The Pixel 5’s video excels in good lighting and its ultra-wide is brighter, while the iPhone 12 handles 60 FPS better and can capture 4K selfies.
The Pixel 5 is Google’s latest flagship smartphone and, while the Pixel is known for excellent photography, some may wonder how its video quality holds up against Apple’s similarly priced iPhone 12. Apple also offers the iPhone 12 Pro and Pro Max, which are its flagships for 2020, but the prices are significantly higher and therefore would not be fair comparisons. The iPhone 12 mini and iPhone 12 have nearly identical specifications and differ primarily in size and price.
Google’s Pixel phones are well-known for their computational photography prowess, which allows fairly standard camera hardware to capture photographs that compete with those from some of the best and most expensive smartphones on the market. They also have a reputation for recording good video, but their performance here hasn’t been as impressive as it has been with still photography. This may be an inherent limitation of Google’s reliance on software to maximize the potential of its hardware. Computational photography is amazing, but it runs into time constraints when applied to video.
The Google Pixel 5 can record in 4K resolution at 30 and 60 frames per second (FPS), with 30 being the old standard and more modern equipment moving to 60 FPS for smoother pans and sharper details on fast-moving objects. Shooting at a faster speed also allows a very nice slow-motion effect when editing without making the movement appear jerky. For true slow motion, the Pixel 5 can record 120 FPS at 1080p or 240 FPS at 720p resolution. There are two rear cameras, a 12.2-megapixel wide-angle with 1.4-micron image sensor pixels and f/1.7 aperture along with a rare 16-megapixel ultra-wide-angle with 1-micron pixels at f/2.2. The ultra-wide has a higher resolution than most smartphone cameras, but a small pixel size and the field of view is narrower, covering 107-degrees, while 120-degrees is more common. The front-facing camera is a bit disappointing with just an 8-megapixel sensor and 1080p, 30 FPS video. Apple’s iPhone 12 matches and exceeds many of the specifications, but there is more to recording video than just hardware. Apple’s DolbyVision recording is nice but has limited use at the moment. Google’s cinematic pan is fun but is a bit gimmicky.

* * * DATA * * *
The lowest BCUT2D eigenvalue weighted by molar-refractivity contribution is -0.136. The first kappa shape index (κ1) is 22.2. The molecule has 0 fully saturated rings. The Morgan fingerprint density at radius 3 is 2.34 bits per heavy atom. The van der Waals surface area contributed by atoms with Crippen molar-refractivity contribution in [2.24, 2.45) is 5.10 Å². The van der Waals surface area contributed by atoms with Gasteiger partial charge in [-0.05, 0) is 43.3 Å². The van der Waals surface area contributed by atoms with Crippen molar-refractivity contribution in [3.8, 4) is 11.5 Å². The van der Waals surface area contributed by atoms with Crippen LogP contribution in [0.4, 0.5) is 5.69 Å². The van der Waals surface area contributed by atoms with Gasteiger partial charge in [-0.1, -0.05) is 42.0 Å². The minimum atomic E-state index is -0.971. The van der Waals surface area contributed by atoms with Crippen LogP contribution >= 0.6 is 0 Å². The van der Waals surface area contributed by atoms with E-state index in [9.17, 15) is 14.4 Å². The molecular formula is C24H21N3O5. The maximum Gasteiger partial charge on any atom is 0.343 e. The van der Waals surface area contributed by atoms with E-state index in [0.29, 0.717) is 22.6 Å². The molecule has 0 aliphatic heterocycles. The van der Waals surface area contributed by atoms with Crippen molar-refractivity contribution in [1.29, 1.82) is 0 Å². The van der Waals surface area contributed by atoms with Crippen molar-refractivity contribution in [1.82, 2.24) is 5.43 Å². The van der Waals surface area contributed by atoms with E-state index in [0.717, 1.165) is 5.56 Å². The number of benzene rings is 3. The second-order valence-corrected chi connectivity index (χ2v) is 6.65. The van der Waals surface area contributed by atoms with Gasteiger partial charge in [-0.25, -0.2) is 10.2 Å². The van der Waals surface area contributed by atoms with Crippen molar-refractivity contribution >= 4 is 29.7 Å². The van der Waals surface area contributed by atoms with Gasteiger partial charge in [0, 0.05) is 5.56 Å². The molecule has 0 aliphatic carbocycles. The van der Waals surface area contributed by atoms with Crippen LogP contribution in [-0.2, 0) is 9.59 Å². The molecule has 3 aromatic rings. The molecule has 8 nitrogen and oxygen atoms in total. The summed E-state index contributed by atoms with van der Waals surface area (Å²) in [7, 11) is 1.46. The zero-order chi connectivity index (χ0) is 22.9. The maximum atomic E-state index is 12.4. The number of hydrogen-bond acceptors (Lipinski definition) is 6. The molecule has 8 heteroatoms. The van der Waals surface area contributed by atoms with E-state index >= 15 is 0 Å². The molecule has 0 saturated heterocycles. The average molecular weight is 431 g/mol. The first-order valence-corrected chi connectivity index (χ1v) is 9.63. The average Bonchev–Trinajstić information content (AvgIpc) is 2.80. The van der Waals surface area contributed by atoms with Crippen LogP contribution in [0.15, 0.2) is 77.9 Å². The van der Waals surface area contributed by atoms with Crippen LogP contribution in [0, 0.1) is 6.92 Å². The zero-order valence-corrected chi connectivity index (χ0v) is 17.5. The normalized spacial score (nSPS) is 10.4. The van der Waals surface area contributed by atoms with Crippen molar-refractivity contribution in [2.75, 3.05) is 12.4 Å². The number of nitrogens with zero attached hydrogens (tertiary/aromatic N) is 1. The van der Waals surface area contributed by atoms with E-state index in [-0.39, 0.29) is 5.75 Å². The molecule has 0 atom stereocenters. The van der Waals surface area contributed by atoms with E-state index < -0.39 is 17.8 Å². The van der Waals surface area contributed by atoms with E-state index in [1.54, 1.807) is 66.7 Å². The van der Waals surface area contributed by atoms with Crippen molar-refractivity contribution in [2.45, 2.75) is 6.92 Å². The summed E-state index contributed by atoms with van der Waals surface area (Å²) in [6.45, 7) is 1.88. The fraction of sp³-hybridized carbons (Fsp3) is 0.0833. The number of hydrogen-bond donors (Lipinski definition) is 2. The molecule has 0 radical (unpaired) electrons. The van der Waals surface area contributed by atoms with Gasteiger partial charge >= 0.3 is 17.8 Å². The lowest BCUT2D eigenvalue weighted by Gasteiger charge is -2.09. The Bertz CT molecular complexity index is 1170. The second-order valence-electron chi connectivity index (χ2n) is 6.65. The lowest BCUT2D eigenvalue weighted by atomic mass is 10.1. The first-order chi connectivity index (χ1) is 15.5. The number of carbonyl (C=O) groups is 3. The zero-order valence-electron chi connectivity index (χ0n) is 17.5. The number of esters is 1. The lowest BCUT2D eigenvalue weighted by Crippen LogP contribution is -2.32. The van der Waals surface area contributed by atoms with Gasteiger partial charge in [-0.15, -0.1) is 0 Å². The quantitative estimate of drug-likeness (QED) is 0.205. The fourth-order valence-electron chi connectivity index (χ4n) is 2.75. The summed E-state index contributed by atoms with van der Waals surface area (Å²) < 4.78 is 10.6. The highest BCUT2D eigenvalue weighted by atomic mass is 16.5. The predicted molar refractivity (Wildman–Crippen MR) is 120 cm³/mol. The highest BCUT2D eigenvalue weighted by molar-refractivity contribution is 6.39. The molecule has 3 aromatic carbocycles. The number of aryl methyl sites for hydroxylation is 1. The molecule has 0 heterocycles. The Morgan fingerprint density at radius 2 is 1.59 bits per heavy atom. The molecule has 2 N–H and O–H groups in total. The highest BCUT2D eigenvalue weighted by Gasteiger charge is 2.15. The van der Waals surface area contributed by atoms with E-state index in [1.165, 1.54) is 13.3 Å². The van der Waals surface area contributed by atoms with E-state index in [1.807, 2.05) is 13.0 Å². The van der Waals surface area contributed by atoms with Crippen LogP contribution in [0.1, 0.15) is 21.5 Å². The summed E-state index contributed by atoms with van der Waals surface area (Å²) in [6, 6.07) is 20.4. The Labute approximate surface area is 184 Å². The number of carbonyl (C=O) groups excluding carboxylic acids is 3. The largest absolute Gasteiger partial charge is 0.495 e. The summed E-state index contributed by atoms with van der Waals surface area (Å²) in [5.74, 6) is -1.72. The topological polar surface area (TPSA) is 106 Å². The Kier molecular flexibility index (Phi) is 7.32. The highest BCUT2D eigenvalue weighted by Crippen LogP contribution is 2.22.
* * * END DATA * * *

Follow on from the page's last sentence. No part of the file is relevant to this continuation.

Pixel 5 Vs. iPhone 12 Video Upshot
The iPhone 12 has a 12-megapixel wide-angle with brighter 1.4-micron pixels and a brighter f/1.6 aperture. This means its camera naturally brings in much more light and can capture a better image in the split-second available for recording each frame of a video than Google’s camera hardware. For the ultra-wide camera, the Pixel 5 is brighter and sharper as Apple’s second rear camera has a resolution of 12-megapixel and f/2.4 aperture. The field of view with the iPhone 12 is 120-degrees, so that may balance the trade-off in detail. The front-facing camera favors Apple again, with a 12-megapixel resolution sensor and up to 60 FPS video at 4K resolution. The iPhone 12 has a blazing fast A14 processor which allows Apple to fine-tune video processing and stabilization to a greater degree than Google’s phone, which uses a slower Qualcomm Snapdragon 765G chip.
Overall, Apple has better camera hardware and most agree that the Pixel 5 doesn’t have enough computational magic to overcome the deficit. For stills, multiple photos can be combined with advanced high-dynamic range processing to work computer magic and bring out more details, brightness, and colors than would normally be possible. For video, the processing time is limited as each frame is saved in one-thirtieth or one-sixtieth of a second and then it’s on to the next frame in the video. When recording video, the power of the processor may be pushed to the limit, analyzing and adjusting for changes in lighting, color, and focus, while simultaneously stabilizing movement. Google’s flagship is capable of recording beautiful 4K video, but some hands-on reviews have noted that the Pixel 5 can sometimes get hot when recording 60 FPS video at 4K resolution and its stabilization may occasionally be overly aggressive, causing abrupt shifts in the video. Indoor with low-light and outdoor evening videos show more noise in the dark areas. While Google can hold its own for still photography, Apple’s iPhone 12 mini and iPhone 12 match the Pixel 5’s value and a better overall for recording video.
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